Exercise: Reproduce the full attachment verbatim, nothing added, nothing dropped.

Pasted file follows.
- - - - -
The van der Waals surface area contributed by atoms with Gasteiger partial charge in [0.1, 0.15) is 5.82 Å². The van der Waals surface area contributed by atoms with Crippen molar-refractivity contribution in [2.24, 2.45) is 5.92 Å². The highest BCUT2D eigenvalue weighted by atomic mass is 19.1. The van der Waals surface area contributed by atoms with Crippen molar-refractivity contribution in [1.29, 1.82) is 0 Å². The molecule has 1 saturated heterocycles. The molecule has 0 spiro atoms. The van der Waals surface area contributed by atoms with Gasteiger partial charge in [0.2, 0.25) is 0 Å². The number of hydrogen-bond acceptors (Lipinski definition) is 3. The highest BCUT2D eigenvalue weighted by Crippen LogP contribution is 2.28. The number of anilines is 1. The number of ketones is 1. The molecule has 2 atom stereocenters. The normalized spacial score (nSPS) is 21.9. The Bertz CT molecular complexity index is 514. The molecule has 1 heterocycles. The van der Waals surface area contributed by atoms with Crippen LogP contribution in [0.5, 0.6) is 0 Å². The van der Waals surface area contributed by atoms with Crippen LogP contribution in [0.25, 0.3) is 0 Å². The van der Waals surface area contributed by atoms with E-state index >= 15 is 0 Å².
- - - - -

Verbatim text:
The van der Waals surface area contributed by atoms with Gasteiger partial charge in [0.1, 0.15) is 5.82 Å². The van der Waals surface area contributed by atoms with Crippen molar-refractivity contribution in [2.24, 2.45) is 5.92 Å². The highest BCUT2D eigenvalue weighted by atomic mass is 19.1. The van der Waals surface area contributed by atoms with Crippen molar-refractivity contribution in [1.29, 1.82) is 0 Å². The molecule has 1 saturated heterocycles. The molecule has 0 spiro atoms. The van der Waals surface area contributed by atoms with Gasteiger partial charge in [0.2, 0.25) is 0 Å². The number of hydrogen-bond acceptors (Lipinski definition) is 3. The highest BCUT2D eigenvalue weighted by Crippen LogP contribution is 2.28. The number of anilines is 1. The number of ketones is 1. The molecule has 2 atom stereocenters. The normalized spacial score (nSPS) is 21.9. The Bertz CT molecular complexity index is 514. The molecule has 1 heterocycles. The van der Waals surface area contributed by atoms with Crippen LogP contribution in [0.5, 0.6) is 0 Å². The van der Waals surface area contributed by atoms with Crippen LogP contribution in [0.25, 0.3) is 0 Å². The van der Waals surface area contributed by atoms with E-state index >= 15 is 0 Å².